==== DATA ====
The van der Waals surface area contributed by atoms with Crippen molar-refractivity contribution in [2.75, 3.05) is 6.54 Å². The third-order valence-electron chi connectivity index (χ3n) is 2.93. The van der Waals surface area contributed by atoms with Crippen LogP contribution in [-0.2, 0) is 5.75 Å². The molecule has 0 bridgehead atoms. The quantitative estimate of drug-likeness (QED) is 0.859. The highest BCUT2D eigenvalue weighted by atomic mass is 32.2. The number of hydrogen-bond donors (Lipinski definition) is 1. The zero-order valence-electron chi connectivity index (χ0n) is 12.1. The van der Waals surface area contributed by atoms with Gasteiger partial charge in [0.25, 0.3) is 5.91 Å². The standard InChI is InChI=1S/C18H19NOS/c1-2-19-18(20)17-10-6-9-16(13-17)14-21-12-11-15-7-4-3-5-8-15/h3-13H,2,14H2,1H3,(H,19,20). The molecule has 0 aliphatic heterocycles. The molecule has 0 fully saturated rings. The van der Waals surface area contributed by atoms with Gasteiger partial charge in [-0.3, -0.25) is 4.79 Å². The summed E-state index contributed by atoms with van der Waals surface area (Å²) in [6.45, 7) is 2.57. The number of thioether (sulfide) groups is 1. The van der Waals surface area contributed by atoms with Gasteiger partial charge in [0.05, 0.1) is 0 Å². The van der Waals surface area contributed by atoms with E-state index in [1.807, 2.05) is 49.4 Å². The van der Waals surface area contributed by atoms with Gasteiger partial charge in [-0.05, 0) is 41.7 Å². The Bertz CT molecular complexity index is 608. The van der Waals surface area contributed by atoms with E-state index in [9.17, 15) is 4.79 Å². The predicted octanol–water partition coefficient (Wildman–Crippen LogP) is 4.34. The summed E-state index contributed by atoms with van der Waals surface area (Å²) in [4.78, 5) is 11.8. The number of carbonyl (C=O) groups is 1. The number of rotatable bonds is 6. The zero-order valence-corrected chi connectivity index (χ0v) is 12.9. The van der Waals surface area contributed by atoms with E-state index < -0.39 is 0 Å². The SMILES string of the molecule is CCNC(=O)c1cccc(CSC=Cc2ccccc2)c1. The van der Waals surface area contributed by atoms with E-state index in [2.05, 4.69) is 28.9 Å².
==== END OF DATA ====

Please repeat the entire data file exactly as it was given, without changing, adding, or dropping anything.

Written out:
The van der Waals surface area contributed by atoms with Crippen molar-refractivity contribution in [2.75, 3.05) is 6.54 Å². The third-order valence-electron chi connectivity index (χ3n) is 2.93. The van der Waals surface area contributed by atoms with Crippen LogP contribution in [-0.2, 0) is 5.75 Å². The molecule has 0 bridgehead atoms. The quantitative estimate of drug-likeness (QED) is 0.859. The highest BCUT2D eigenvalue weighted by atomic mass is 32.2. The number of hydrogen-bond donors (Lipinski definition) is 1. The zero-order valence-electron chi connectivity index (χ0n) is 12.1. The van der Waals surface area contributed by atoms with Gasteiger partial charge in [0.25, 0.3) is 5.91 Å². The standard InChI is InChI=1S/C18H19NOS/c1-2-19-18(20)17-10-6-9-16(13-17)14-21-12-11-15-7-4-3-5-8-15/h3-13H,2,14H2,1H3,(H,19,20). The molecule has 0 aliphatic heterocycles. The molecule has 0 fully saturated rings. The van der Waals surface area contributed by atoms with Gasteiger partial charge in [-0.3, -0.25) is 4.79 Å². The summed E-state index contributed by atoms with van der Waals surface area (Å²) in [6.45, 7) is 2.57. The number of thioether (sulfide) groups is 1. The van der Waals surface area contributed by atoms with Gasteiger partial charge in [0.05, 0.1) is 0 Å². The van der Waals surface area contributed by atoms with E-state index in [1.807, 2.05) is 49.4 Å². The van der Waals surface area contributed by atoms with Gasteiger partial charge in [-0.05, 0) is 41.7 Å². The Bertz CT molecular complexity index is 608. The van der Waals surface area contributed by atoms with E-state index in [9.17, 15) is 4.79 Å². The predicted octanol–water partition coefficient (Wildman–Crippen LogP) is 4.34. The summed E-state index contributed by atoms with van der Waals surface area (Å²) in [4.78, 5) is 11.8. The number of carbonyl (C=O) groups is 1. The number of rotatable bonds is 6. The zero-order valence-corrected chi connectivity index (χ0v) is 12.9. The van der Waals surface area contributed by atoms with E-state index < -0.39 is 0 Å². The SMILES string of the molecule is CCNC(=O)c1cccc(CSC=Cc2ccccc2)c1. The van der Waals surface area contributed by atoms with E-state index in [2.05, 4.69) is 28.9 Å².